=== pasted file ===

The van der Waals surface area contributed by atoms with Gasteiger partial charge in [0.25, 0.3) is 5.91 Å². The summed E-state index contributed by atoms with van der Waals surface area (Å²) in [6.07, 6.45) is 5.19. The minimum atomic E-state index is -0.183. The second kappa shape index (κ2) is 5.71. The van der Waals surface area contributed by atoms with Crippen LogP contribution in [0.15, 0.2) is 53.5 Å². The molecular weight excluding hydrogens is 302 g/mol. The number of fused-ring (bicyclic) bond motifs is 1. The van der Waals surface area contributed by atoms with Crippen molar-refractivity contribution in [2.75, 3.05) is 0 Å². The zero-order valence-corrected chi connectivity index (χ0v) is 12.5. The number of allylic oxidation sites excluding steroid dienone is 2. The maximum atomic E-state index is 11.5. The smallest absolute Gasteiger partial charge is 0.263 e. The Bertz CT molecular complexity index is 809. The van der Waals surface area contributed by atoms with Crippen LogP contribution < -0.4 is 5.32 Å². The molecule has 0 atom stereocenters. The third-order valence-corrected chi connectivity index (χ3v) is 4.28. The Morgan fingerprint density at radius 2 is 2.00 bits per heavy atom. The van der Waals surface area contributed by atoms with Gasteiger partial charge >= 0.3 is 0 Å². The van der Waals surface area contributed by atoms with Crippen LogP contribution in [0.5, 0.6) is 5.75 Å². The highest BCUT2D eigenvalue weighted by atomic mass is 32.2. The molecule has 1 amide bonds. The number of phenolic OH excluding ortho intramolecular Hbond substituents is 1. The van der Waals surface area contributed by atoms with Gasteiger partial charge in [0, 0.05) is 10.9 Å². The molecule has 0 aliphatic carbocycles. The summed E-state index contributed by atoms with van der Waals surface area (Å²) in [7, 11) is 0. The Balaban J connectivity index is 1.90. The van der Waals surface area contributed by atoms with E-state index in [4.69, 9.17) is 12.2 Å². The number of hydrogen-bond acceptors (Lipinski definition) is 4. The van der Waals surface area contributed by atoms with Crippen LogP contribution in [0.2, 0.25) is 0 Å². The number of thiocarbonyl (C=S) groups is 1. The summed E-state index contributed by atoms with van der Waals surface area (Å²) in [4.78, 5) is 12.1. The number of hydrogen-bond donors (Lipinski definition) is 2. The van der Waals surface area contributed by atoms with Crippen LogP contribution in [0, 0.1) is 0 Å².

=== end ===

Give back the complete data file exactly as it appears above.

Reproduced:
The van der Waals surface area contributed by atoms with Gasteiger partial charge in [0.25, 0.3) is 5.91 Å². The summed E-state index contributed by atoms with van der Waals surface area (Å²) in [6.07, 6.45) is 5.19. The minimum atomic E-state index is -0.183. The second kappa shape index (κ2) is 5.71. The van der Waals surface area contributed by atoms with Crippen LogP contribution in [0.15, 0.2) is 53.5 Å². The molecular weight excluding hydrogens is 302 g/mol. The number of fused-ring (bicyclic) bond motifs is 1. The van der Waals surface area contributed by atoms with Crippen molar-refractivity contribution in [2.75, 3.05) is 0 Å². The zero-order valence-corrected chi connectivity index (χ0v) is 12.5. The number of allylic oxidation sites excluding steroid dienone is 2. The maximum atomic E-state index is 11.5. The smallest absolute Gasteiger partial charge is 0.263 e. The Bertz CT molecular complexity index is 809. The van der Waals surface area contributed by atoms with Crippen LogP contribution < -0.4 is 5.32 Å². The molecule has 0 atom stereocenters. The third-order valence-corrected chi connectivity index (χ3v) is 4.28. The Morgan fingerprint density at radius 2 is 2.00 bits per heavy atom. The van der Waals surface area contributed by atoms with Gasteiger partial charge >= 0.3 is 0 Å². The van der Waals surface area contributed by atoms with Crippen LogP contribution in [0.5, 0.6) is 5.75 Å². The highest BCUT2D eigenvalue weighted by atomic mass is 32.2. The molecule has 1 amide bonds. The number of phenolic OH excluding ortho intramolecular Hbond substituents is 1. The van der Waals surface area contributed by atoms with Gasteiger partial charge in [0, 0.05) is 10.9 Å². The molecule has 0 aliphatic carbocycles. The summed E-state index contributed by atoms with van der Waals surface area (Å²) in [7, 11) is 0. The Balaban J connectivity index is 1.90. The van der Waals surface area contributed by atoms with E-state index in [4.69, 9.17) is 12.2 Å². The number of hydrogen-bond acceptors (Lipinski definition) is 4. The van der Waals surface area contributed by atoms with Crippen LogP contribution in [0.2, 0.25) is 0 Å². The number of thiocarbonyl (C=S) groups is 1. The summed E-state index contributed by atoms with van der Waals surface area (Å²) in [4.78, 5) is 12.1. The number of hydrogen-bond donors (Lipinski definition) is 2. The van der Waals surface area contributed by atoms with Crippen LogP contribution in [0, 0.1) is 0 Å².